An important issue that arises when engineers implement motion control technology is that the parameters that are most difficult to predict are specified as parameters that must be strictly controlled.

An important issue that arises when engineers implement motion control technology is that the parameters that are most difficult to predict are specified as parameters that must be strictly controlled. For example, if we know the system pressure, we often attempt to calculate the resulting acceleration after a valve shifts. The simplistic calculations never deliver the actual acceleration that results after the system is built. More often than not — and especially so in systems with very high mass load — the actual acceleration and velocity are very springy and rife with vibration and noise.

With motion control technology, we control the acceleration at the outset; it is a specified input to the motion controller. The design methodology forces designers to take into account such obscure parameters as *valve bandwidth *and *hydromechanical resonant frequency*. Designers then must apply clear pass-fail criteria to assess the adequacy of the design before ever committing to hardware.

The basic reason for this happy state of affairs is that things normally hard to predict are brought under our positive control. That is the case with acceleration, velocity and position, all of which are simultaneously controlled. The immediate outgrowth is that the flow profiles are very rigidly defined as well. Knowledge of the tightly controlled velocity profile makes it simple to get a clear picture of the flow profile. We need only take into account which valve port is being evaluated, along with the cylinder area that is controlling the flow. We must also take into account the fact that the P-and T-port flows are always unidirectional, whereas work port flows are always alternating.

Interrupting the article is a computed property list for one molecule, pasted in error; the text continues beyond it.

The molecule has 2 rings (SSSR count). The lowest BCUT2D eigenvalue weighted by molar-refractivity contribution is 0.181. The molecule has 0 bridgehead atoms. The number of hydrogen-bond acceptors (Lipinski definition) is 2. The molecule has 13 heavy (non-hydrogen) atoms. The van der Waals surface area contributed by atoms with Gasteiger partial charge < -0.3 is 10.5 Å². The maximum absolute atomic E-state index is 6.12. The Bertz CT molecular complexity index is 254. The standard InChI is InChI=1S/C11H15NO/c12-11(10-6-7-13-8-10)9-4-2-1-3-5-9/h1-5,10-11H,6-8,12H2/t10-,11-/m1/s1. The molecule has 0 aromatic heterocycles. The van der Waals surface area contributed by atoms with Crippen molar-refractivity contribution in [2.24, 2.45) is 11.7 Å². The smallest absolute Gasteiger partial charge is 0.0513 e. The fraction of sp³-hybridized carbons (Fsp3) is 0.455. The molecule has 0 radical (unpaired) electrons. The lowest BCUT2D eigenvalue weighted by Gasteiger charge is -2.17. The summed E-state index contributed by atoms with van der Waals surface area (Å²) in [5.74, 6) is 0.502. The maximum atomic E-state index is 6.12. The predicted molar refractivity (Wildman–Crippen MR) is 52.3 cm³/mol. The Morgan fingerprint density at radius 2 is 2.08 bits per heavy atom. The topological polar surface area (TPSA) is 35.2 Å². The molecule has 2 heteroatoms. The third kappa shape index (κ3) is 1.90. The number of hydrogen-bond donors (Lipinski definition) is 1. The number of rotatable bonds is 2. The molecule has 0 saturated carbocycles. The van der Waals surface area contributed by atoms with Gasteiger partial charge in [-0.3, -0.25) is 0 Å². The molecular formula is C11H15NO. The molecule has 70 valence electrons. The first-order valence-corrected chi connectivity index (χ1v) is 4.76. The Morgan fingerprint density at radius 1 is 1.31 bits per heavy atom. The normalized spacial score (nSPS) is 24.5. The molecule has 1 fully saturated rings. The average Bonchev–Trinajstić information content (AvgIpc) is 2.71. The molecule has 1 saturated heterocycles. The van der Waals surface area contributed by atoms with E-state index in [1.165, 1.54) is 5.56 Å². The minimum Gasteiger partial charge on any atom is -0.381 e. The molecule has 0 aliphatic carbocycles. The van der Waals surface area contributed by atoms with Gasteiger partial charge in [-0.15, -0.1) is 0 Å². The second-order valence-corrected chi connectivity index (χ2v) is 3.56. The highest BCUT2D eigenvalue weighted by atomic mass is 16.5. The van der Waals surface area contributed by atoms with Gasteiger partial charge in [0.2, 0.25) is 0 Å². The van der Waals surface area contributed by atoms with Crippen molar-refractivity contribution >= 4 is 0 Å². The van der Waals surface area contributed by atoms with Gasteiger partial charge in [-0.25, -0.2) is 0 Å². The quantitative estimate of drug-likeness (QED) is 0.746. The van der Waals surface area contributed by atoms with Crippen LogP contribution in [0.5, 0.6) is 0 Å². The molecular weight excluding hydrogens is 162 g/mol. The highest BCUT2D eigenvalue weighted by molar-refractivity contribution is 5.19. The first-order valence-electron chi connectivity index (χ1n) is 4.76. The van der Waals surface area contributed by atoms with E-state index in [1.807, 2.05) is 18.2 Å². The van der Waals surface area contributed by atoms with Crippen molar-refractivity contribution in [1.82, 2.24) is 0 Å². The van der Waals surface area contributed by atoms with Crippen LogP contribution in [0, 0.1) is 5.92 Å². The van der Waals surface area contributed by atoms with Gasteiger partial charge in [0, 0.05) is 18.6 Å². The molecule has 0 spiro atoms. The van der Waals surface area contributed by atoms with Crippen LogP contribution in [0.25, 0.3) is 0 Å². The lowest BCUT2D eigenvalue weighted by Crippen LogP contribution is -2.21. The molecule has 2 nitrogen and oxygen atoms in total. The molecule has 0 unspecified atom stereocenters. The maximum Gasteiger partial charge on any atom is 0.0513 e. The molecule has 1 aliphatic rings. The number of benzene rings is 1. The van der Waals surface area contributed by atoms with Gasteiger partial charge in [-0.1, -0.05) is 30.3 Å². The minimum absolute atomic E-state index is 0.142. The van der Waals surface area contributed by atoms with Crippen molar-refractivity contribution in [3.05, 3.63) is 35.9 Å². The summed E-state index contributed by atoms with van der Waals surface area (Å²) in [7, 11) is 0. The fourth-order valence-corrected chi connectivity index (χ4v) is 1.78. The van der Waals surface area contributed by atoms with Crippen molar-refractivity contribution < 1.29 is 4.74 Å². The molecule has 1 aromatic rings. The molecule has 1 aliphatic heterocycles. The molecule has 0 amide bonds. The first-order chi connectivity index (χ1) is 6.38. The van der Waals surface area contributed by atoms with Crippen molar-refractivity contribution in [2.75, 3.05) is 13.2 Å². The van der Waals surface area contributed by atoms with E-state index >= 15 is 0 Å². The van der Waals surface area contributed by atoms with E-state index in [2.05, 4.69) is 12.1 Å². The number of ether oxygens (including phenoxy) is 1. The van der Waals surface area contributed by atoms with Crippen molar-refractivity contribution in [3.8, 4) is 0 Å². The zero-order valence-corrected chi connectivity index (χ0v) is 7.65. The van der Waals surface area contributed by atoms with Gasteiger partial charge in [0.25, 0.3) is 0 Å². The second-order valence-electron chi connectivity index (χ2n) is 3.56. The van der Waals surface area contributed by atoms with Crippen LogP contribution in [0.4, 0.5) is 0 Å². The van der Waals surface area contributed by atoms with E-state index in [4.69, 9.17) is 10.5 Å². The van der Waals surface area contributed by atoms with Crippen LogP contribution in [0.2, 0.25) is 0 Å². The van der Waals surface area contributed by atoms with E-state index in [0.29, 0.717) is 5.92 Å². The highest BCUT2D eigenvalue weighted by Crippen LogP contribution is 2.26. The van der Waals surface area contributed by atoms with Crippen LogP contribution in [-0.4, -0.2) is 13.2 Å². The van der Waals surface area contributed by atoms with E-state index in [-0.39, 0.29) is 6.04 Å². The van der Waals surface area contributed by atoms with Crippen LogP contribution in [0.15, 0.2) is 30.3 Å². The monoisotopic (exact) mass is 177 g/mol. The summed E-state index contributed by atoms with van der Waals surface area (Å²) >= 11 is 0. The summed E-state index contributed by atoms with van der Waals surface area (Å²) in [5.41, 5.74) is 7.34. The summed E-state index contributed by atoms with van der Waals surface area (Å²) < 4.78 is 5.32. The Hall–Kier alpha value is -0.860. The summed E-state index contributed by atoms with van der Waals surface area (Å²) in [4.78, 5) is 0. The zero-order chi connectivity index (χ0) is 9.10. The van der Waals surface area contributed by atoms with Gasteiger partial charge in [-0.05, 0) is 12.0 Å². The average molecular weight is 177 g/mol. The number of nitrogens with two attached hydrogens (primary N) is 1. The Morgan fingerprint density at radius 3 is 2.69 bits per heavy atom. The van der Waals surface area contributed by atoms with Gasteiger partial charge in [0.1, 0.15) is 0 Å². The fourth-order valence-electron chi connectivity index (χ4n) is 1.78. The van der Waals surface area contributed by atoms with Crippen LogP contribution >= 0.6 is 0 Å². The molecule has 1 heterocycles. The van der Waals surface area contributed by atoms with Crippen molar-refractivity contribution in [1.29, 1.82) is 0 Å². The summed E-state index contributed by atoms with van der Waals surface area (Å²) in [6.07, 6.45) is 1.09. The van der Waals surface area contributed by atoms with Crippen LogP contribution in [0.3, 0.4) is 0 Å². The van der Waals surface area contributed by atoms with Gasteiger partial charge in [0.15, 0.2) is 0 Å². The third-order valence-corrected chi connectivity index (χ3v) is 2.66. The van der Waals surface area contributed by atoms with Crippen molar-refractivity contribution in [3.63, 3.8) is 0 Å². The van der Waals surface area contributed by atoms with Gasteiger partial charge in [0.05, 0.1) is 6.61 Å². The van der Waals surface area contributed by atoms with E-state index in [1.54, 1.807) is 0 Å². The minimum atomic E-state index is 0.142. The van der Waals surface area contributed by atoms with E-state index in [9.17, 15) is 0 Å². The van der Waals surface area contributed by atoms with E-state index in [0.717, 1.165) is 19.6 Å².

Consider the velocity profile in Figure 1. It has different extension and retraction velocities, as well as different acceleration and deceleration times. In short, the profile is not symmetrical. The P-port flow is calculated by multiplying the rod extension by the piston area. Likewise, T-port flow is calculated by multiplying the retraction velocity of the rod-end piston area.

Two things should be apparent. First, these two equations are valid for any speed, even during those times when the speed is changing. Second, the two flows are not necessarily the same. They could be — if the area-velocity products are chosen to be equal.

**Example problem**

A 4-in. bore cylinder with 2½-in. rod diameter is used in a motion control system. The velocity profile is shown in Figure 1. The corner-point values for the profile are given in Table 1. Based on these values, assume we must:

- calculate the total distance travelled during extension
- determine the total cycle time
- calculate the required retraction speed
- construct flow profiles and calculate pressure-port flow and tank-port flows.

**Extension distance **is found by using the geometric method of integrating the velocity:

*XT *= ½V_{max}ΔT_{1}+V_{max}ΔT_{2} +½V_{max} ΔT_{3}

= ½ (12.6 .2) + (12.6 .26) + ½ (12.6 .25)

= 6.111 in.

**Total cycle time **is found by adding up all the individual time intervals:

T_{T} = 0.3 + 0.2 + 0.26 + 0.25 + 0.5 + 0.18 + 0.21 + 0.2 + 0.3

T_{T} = 2.4 sec.

**Retraction speed **(velocity at the constant speed plateau) is actually the maximum velocity, which is:

*V _{max}* = X

_{T}÷ ( ½ ΔT

_{1}+ ΔT

_{2}+ ½ ΔT

_{3 })

**Constructing flow profiles**

The flow profiles can be constructed from the velocity profile by reconciling the *extend velocity *and the *retract velocity *with the respective cylinder area. All four combinations of velocity multiplied by area need to be calculated, so the cap-and rod-end areas first must be determined:

*A _{cap }*= 12.5664 in.

^{2}

*A _{rod}* = 7.6576 in.

^{2}

Now we can calculate the maximum pump-port flow during extension:

*Q _{PEmax} *=

*V*

_{Emax}*×*

*A*

_{cap}*Q _{PEmax} *= 12.6

*×*

*12.5664*

= 158.3 in.^{3}/sec

Next, we calculate maximum pump-port flow during retraction:

*Q _{PRmax} *=

*V*

_{Rmax}*×*

*A*

_{rod}*Q _{PRmax} *= 15.275

*×*

*7.6576*

= 117 in.^{3}/sec

Now we calculate maximum tank-port flow during extension:

*Q _{TEmax} *=

*V*

_{Emax}*×*

*A*

_{rod }*QTEmax *= 12.6 *×** *7.6576

= 96.49 in.^{3}/sec

Finally, we calculate maximum tank-port flow during retraction: